Confused about polar integrals and setting up bounds

In summary, the conversation discusses the process of subtracting two surfaces and determining the appropriate coordinate system for integration. The first surface is a sphere and the second surface is a cylinder, leading to the question of what volume of the sphere is outside the volume of the cylinder. The need to consider cross sections and possibly draw a figure is mentioned to determine the appropriate coordinate system.
  • #1
38
4
Homework Statement
I am trying to find the volume between y = x^2+z^2 and y = 3-4x^2-2y^2.
Relevant Equations
x^2+y^2+z^2 = p^2
z^2+y^2 = r^2
So I want to subtract the two surfaces, right? I really don't know where to start... I am guessing this would be some sort of triple integral, however I am very confused with the bounds.
Any help would be greatly appreciated!
Thanks!!
 
Last edited:
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  • #2
I assume the 3rd line, where z=8-x^2-x^2 has a mistake? Also, please write your equations in Latex.
 
  • #3
WWGD said:
I assume the 3rd line, where z=8-x^2-x^2 has a mistake?
I don't see a 3rd line or this equation. Likely the OP deleted it.
 
  • #4
Mark44 said:
I don't see a 3rd line or this equation. Likely the OP deleted it.
I think the problem statement was edited.
 
  • #5
The first surface is a sphere. The second surface is a cylinder. So I am guessing that p2>r2 and the question is actually what volume of the sphere is outside the volume of the cylinder.

Is this correct?
Given this geometry, which type of coordinate system (cartesian, cylindrical or spherical) is appropriate for integration and why? Hint: think about cross sections. You might want to draw a figure.
 

1. What are polar integrals and how do they differ from regular integrals?

Polar integrals are integrals that are used to calculate the area under a curve in polar coordinates. They differ from regular integrals in that they use polar coordinates (r, θ) instead of Cartesian coordinates (x, y) to represent points on a graph.

2. How do I set up bounds for a polar integral?

To set up bounds for a polar integral, you need to determine the limits for both the radius (r) and the angle (θ). The radius limits are typically given by the equation of the curve, while the angle limits are determined by the starting and ending points of the curve on the polar graph.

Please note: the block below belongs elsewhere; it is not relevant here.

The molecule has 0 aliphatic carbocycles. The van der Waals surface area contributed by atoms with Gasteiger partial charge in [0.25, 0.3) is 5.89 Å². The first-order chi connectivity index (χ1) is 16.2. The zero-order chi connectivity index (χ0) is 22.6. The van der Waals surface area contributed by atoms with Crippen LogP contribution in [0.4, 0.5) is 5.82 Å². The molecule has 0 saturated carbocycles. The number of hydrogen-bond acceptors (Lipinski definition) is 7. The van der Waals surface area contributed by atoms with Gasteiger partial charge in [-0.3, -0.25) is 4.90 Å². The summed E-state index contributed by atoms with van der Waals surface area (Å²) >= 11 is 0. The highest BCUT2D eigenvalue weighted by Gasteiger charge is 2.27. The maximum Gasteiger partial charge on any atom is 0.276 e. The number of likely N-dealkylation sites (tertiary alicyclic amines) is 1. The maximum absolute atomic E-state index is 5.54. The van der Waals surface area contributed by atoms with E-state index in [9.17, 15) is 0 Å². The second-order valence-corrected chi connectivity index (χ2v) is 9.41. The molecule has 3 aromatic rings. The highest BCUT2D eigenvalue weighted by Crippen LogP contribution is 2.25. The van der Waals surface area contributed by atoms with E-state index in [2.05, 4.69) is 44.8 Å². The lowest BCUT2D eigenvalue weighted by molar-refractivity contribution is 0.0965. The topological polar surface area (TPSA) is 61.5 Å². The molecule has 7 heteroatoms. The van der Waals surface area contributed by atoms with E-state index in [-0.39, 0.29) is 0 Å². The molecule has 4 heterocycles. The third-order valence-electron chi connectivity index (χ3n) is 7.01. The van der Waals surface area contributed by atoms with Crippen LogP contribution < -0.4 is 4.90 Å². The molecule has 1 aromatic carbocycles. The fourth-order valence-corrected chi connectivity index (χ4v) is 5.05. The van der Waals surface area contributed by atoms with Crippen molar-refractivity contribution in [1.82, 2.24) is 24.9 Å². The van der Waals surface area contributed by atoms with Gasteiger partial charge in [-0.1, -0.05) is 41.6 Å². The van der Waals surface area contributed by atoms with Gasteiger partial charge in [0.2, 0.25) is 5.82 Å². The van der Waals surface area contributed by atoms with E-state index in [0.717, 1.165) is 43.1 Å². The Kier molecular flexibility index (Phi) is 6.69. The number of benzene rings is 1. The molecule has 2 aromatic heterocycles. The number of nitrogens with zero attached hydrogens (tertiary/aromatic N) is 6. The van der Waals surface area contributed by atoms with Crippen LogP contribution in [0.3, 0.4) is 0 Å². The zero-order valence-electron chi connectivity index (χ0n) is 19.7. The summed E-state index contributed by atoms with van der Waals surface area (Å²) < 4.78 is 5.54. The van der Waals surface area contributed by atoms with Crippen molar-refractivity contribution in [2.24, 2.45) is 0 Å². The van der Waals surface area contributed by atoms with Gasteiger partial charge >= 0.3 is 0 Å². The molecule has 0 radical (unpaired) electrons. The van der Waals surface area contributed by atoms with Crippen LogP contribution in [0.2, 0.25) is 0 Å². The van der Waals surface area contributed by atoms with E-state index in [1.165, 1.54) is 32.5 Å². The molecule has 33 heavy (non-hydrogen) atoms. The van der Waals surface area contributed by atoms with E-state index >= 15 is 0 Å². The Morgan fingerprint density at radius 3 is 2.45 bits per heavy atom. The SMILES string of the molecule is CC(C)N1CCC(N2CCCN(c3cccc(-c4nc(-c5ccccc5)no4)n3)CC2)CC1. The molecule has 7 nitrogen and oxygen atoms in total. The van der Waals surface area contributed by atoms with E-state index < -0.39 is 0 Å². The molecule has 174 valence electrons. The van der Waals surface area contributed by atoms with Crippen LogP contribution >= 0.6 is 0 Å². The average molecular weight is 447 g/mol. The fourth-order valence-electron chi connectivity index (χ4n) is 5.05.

3. What is the purpose of using polar coordinates in integrals?

Polar coordinates are often used in integrals when dealing with curves that have a circular or symmetrical shape. This is because polar coordinates make it easier to express the relationship between the radius and the angle of a point on the curve, making the integration process simpler.

4. What are some common mistakes to avoid when working with polar integrals?

Some common mistakes to avoid when working with polar integrals include forgetting to convert the integrand to polar form, using the wrong limits for the radius and angle, and forgetting to include the "r" term in the integrand when calculating the area.

5. How can I practice and improve my understanding of polar integrals?

One way to practice and improve your understanding of polar integrals is to work through practice problems and examples. You can also try visualizing the polar curves and their corresponding integrals on a graphing calculator or online graphing tool. Additionally, seeking help from a tutor or attending a workshop on polar integrals can also be beneficial.

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